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When we took a look at Duel last week I commented on how Travis seemed rather incompetent and more of a pantomime villain than anything else. Not wishing to repeat what I said last week, let’s just say this episode didn’t really help that too much. He’s so sure of himself all the way trough the episode until the final moments where he is outsmarted and then swears that he will destroy Blake once again. Now this formula worked the first time in Seek-Locate-Destroy but started to feel a bit repetitive in Duel and now in Project Avalon it feels tired and predictable, something which Blake’s 7 should never be. But while Travis may be failing as a villain, Servalan is excelling. This episode marks the return of the Federation Supreme Commander who previously appeared in Seek-Locate-Destroy and sent Travis on his mission to destroy Blake. Jacqueline Pearce does a great job at playing her and really gives a subtle sense of villainy. Villains are always more fun when they’re calm and collected which is probably why I prefer Servalan to Travis as the latter often has great outbursts of emotion which only make him feel more incompetent, but maybe slightly more interesting as a character in his own right. It’s also the little things which make these characters interesting as villains. The Mutoid having to pick up the map dropped right at Travis’s feet, the way Servalan questions the Mutoids choice of the word demanded when refering to Blake’s request and the subsequent fear in the Mutoid’s reaction, things like this say a lot about the characters and the society they live in. We then have Servalan calmly telling Travis that he is relieved of duty which at least shows there are consequences to Travis’s actions and that Servalan isn’t as foolish as Travis can be at times. We also get to see Blake and Servalan meet for the first time which provides an interesting scene to end the episode on.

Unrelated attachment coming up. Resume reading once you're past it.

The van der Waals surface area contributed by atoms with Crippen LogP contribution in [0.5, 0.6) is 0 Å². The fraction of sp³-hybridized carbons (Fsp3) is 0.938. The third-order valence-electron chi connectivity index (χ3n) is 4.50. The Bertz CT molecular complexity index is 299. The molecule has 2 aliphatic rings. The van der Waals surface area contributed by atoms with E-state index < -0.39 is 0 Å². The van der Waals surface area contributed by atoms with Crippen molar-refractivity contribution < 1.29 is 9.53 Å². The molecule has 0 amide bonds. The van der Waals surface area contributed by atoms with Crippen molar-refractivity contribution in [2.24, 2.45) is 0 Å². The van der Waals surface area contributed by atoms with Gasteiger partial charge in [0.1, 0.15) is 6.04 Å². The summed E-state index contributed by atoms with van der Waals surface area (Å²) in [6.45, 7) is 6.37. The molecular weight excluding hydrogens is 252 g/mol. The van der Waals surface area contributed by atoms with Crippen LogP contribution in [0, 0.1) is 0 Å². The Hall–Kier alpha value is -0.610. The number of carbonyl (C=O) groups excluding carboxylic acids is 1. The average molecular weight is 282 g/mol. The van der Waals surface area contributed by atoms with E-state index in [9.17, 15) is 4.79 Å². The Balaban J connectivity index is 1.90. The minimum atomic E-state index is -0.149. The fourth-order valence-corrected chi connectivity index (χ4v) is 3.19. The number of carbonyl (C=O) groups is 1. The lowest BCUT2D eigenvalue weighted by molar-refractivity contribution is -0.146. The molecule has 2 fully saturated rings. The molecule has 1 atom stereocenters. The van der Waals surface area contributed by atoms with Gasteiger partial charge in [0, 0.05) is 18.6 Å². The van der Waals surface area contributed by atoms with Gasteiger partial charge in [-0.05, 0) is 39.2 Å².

The episode itself is also another action packed one in which everyone gets something good to do, even if it’s only a little. Gan is the one with the least to do however which is unfortunate given that he hasn’t had a chance to do much since Time Squad. Admittedly Avon and Cally are stuck up on the Liberator for the whole episode too but they’re not really in need of any action for the time being and do actually have a decent role to play here with Cally’s character being explored further by her admiration of Avalon and Avon making the tough call of retreating from their position when Federation ships show up. Then there’s Jenna and Vila who get to accompany Blake down to the surface so that they can rescue Avalon. Admittedly Jenna doesn’t get to do too much on the emotional side of things but does at least get to be involved in the action. Same with Vila who exercises his usual wit and charm, the scene where he puts his arctic gear on is a particularly memorable one. Then we have Blake who is very possibly the focus once again but at the same time it could be argued that Travis is or maybe even Avalon herself is, after all she is the titular character. But Avalon doesn’t have too much to do and I would say is more of a macguffin than an actual character. Everything that happens in the episode revolves around her and her presence very much drives the story forward but everything that is revolving around her is actually more interesting than her. So it’s back to Blake and Travis and who wins? Well I would say neither. It goes back to that issue of moral ambiguity and while it is clear who’s good and who’s bad you still get to see the story from both points of view equally. Chevner is the last character to talk about and he’s basically the main supporting character since Avalon spends most of the story imprisoned by the Federation. Chevner is a good enough character and serves his purpose well enough and it would’ve been interesting to see whether or not he’d of joined Blake’s crew or stayed with Avalon if the android hadn’t killed him. Also, the idea of Travis using a deadly, fast acting virus to wipe out the crew of the Liberator was a fairly gruesome one and this was made even worse by the fact that they showed an innocent person die from it purely to show the ruthlessness of the Federation. It’s an effective scene made all the more so by Servalan’s presence in it.

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Rounding off this episode, it’s another action packed one right off the back of Duel but where it differs from the previous story is that the scale is much greater and the episode is all the better for it. This means it gets a nine-out-of-ten from me, one mark higher than Duel got last week, but I’m still yet to give full marks to an episode. Hopefully that’ll change soon, maybe even with the next episode which is titled Breakdown and it looks as if it’ll answer my wishes and focus more of Gan but until we find out for sure be sure to sound off your thoughts on the episode in the comments below.